libblock real-time behavior
joel.sherrill at OARcorp.com
Thu Apr 10 13:19:51 UTC 2003
Chris Johns wrote:
> Till Straumann wrote:
> > I was (again) thinking of using 'libblock' for adding
> > caching to my NFS driver.
> > However, I'm concerned about preemption-disabled
> > sections in libblock.
> So you should be.
> > Are these sections deterministic - what's the
> > "longest" preemption-disabled section to be expected?
> > Code like
> > DISABLE_PREEMPTION()
> > ...
> > free(something);
>From memory, this is a constant time operation.
A task can block when no memory is available from a region
(which malloc/free use) but malloc() does not
block for memory when none is available. When memory is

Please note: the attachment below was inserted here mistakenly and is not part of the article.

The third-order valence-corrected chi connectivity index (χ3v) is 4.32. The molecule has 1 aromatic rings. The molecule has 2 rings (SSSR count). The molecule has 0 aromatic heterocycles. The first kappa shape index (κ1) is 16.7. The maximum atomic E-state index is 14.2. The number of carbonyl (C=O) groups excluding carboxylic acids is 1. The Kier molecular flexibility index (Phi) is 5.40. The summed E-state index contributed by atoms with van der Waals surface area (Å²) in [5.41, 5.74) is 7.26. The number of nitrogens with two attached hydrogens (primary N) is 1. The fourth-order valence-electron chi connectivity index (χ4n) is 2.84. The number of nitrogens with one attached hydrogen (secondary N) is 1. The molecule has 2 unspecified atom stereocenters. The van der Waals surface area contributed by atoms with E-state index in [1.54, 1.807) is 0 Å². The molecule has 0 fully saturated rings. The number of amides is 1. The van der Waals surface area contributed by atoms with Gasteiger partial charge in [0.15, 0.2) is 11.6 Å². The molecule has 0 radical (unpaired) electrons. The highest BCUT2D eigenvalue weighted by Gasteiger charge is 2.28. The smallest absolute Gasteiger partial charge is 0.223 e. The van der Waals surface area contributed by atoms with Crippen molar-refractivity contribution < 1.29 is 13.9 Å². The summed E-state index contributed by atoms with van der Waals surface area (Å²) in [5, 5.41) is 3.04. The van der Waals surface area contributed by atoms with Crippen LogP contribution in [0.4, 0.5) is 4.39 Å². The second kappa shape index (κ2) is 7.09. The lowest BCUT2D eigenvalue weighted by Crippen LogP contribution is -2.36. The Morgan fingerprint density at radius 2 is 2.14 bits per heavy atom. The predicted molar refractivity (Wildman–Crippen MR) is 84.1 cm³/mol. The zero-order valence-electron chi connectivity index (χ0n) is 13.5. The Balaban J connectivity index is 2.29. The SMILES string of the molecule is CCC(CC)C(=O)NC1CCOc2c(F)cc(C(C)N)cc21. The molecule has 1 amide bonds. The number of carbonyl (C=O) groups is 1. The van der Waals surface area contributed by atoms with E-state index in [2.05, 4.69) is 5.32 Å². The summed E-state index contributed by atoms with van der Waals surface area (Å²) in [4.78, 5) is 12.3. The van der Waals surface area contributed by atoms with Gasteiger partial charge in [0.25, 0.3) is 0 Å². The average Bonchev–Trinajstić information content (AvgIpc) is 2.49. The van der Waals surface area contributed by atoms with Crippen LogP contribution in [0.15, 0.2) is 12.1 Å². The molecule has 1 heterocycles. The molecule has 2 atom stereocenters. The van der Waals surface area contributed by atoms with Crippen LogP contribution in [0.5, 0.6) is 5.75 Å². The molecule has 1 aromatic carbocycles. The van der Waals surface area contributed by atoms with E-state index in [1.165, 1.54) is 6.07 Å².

freed and tasks are blocked, the memory will be parceled out
to as many blocked tasks as possible.
But if no tasks are waiting for memory (as is the case
with malloc/free), then the operation only does a bit
of accounting to coalescesce with the previous and/or
next block if they are free. See cpukit/score/src/heapfree.c
for precise details.
> > ...
> > ENABLE_PREEMPTION();
> > do not greatly enhance my confidence (I'd rather call 'free'
> > outside of the critical section).
> Is the use of this macro local to libblock ?
Yes in fact the macros are defined twice -- once in ata.c and once in
> If so is it possible to change these defines to LIBBLOCK_LOCK and LIBBLOCK_UNLOCK and
> then reference a mutex (see network stack glue for an example) ?
I would think it is possible and likely faster if there are no
contention for the mutex.
> (I ask this with-out actually checking any code)
:) Application of design patterns seldom requires that unless you are
or debugging it. :)
> Chris Johns, cjohns at cybertec.com.au
Joel Sherrill, Ph.D. Director of Research & Development
joel at OARcorp.com On-Line Applications Research
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